Police Scotland facing 'allegations of criminality' over cyclist death probe

Police watchdog instructed to investigate any potential criminality over force's probe into death of Tony Parsons.

Police Scotland facing ‘allegations of criminality’ over probe into death of charity cyclist Tony Parsons Contributed

Police Scotland is facing allegations of criminality over its handling of an investigation into the death of charity cyclist Tony Parsons.

The 63-year-old was killed by drunk driver Alexander McKellar on the A82 near Bridge of Orchy in 2017 as he made his way home from Fort William to Tillicoultry.

Alexander, along with his twin brother Robert, was only caught after Alexander confessed their crimes to his then-girlfriend Caroline Muirhead and she reported them to police.

But the 32-year-old former forensic pathologist has now reportedly lodged a number of complaints over the force’s handling of the investigation with the Crown Office – who have instructed the Police Investigations and Review Commissioner (PIRC) to investigate any potential criminality.

A spokesperson for PIRC told STV News: “PIRC has been instructed to investigate allegations of criminality in relation to this matter by the Crown Office and Procurator Fiscal Service (COPFS).

“As this is a live investigation, we are unable to provide further comment.”

The McKellar twins had been expected to stand trial accused of murdering Mr Parsons – with Muirhead as the prosecution’s star witness.

However, on the opening day of the trail she failed to appear in court, with a warrant being issued for her arrest.

The Crown subsequently accepted reduced pleas of culpable homicide for Alexander McKellar, and attempting to defeat the ends of justice for his brother Robert.

Alexander (left) and Robert McKellar.Police Scotland

Muirhead, who provided the breakthrough to solve the long running cold case, told The Sunday Mail her life has been destroyed after police allegedly pressurised her into spying on the killer.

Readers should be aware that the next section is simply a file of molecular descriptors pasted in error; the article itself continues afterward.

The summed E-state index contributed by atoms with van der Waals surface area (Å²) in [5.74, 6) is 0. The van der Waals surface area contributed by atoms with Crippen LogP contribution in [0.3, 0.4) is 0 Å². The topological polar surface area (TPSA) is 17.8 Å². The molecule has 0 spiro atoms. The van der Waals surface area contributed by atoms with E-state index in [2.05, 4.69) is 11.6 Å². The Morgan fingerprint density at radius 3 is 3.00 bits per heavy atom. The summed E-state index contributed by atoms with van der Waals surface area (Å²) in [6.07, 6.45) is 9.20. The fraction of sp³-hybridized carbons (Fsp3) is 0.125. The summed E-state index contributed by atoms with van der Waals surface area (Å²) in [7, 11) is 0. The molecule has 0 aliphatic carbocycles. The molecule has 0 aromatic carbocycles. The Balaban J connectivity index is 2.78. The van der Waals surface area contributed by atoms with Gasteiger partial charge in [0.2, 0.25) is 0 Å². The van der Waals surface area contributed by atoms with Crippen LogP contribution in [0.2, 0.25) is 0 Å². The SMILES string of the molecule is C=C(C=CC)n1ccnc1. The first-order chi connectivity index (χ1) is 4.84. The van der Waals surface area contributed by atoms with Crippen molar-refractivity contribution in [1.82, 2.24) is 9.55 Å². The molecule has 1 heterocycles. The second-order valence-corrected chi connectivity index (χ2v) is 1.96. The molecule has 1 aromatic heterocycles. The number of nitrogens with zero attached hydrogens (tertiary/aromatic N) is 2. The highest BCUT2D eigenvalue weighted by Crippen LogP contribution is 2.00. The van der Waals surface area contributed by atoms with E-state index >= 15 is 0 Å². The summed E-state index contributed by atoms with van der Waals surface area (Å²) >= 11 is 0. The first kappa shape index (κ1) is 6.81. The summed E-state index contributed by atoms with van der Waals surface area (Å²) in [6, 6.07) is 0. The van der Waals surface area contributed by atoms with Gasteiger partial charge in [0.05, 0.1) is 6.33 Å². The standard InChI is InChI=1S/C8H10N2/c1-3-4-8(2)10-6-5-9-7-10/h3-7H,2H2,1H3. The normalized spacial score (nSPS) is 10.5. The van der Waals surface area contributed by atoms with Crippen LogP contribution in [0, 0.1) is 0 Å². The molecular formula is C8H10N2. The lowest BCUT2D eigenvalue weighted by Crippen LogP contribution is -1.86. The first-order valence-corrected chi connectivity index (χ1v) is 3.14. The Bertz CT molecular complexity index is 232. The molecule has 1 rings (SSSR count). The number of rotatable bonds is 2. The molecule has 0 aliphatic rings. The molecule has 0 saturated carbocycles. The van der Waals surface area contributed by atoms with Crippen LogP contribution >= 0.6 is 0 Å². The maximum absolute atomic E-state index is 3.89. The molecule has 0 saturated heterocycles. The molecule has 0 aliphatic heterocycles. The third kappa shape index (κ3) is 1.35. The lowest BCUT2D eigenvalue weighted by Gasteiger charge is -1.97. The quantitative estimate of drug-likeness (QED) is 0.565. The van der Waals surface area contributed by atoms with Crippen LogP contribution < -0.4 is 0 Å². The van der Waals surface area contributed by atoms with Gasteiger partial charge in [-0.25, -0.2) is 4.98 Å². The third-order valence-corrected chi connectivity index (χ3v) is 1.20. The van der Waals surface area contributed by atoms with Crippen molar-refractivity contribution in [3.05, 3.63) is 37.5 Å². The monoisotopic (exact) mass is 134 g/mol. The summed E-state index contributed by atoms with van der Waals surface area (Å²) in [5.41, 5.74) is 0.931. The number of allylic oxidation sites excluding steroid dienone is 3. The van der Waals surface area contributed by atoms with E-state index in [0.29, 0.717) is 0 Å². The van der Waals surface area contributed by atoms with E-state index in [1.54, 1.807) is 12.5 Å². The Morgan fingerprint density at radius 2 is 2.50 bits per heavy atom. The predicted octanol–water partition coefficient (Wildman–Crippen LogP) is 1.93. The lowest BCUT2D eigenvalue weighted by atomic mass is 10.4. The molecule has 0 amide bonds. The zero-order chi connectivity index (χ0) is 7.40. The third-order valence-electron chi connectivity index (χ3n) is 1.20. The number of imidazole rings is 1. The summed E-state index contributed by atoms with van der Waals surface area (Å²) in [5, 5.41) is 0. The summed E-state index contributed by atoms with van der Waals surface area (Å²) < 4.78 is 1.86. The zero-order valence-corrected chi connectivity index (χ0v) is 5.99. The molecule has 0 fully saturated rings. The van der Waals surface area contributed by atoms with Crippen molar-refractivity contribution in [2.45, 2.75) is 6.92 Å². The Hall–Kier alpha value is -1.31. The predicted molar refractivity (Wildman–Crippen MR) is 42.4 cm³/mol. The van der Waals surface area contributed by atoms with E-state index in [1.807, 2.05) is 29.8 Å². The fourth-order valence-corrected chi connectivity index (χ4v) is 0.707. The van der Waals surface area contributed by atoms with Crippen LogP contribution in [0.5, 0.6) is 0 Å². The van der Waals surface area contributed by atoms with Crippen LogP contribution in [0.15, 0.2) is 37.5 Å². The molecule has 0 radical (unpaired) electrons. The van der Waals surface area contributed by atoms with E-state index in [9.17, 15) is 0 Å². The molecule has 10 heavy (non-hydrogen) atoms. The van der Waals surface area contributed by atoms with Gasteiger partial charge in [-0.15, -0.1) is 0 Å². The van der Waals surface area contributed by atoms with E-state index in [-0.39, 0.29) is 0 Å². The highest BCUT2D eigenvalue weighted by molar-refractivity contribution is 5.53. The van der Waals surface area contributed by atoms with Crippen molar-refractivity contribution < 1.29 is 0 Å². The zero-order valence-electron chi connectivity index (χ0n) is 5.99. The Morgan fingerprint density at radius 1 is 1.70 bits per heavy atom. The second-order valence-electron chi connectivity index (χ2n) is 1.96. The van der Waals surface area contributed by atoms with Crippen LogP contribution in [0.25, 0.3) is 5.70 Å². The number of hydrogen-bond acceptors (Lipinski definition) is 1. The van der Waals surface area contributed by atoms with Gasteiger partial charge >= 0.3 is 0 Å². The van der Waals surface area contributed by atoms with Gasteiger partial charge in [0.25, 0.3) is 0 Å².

She also claims police threatened her with legal action if she didn’t co-operate, and arrested her after she refused to be filmed in court for a documentary about the case.

She told the newspaper: “From the word go the police they were saying if I didn’t cooperate with them I could end up in trouble myself.

“I put so much trust in them and they promised anonymity, support, yet the minute you give them what they want you’re hung out to dry.

“They suggested from the start that I could also end up in trouble with assisting a criminal, wasting police time, aiding and abetting.”

Alexander pled guilty to culpable homicide and attempting to defeat the ends of justice at the High Court in Glasgow last month.

While originally charged with murder, advocate depute Alex Prentice KC announced the charges against the two brothers had been amended.

Alexander ploughed into Mr Parsons in his Isuzu pick-up on the A82 road between Bridge of Orchy and Tyndrum in Argyll and Bute on September 29, 2017.

Tony Parsons was last seen outside the Bridge of Orchy Hotel in September 2017.STV News

McKellar then teamed up with his twin brother Robert to try and cover up the crime, which included burying the 63-year-old ex-navy officer in nearby woods.

Mr Parsons’ disappearance sparked a large scale missing person probe, which included a BBC Crimewatch TV appeal by his son.

It was only in January 12, 2021 – more than three years after he was killed – that his remains were discovered in a remote area of Bridge of Orchy.

Tony Parsons.STV News

In November 2020, Alexander was asked by his girlfriend, Caroline, if there was “anything in his past” that would affect their future together.

He confessed to killing the 63-year-old cyclist and took the woman to the burial site.

Upon seeing the site, Alexander’s girlfriend dropped a Red Bull can as a marker and then told police.

Red Bull can at deposition site.Crown Office

Officers found the Red Bull can and Mr Parson’s body alongside animal remains.

Muirhead said: “It’s like I was a police informant who had joined the actual criminals.

“The police were doing surveillance on them the whole time. I didn’t have any mental health support, they said I wasn’t allowed any because it could compromise the case.”

A Police Scotland spokesperson said: “It would not be appropriate to comment on these assertions as criminal proceedings have not concluded.

“There are a number of outstanding complaints which will be progressed at the conclusion of all criminal proceedings.”

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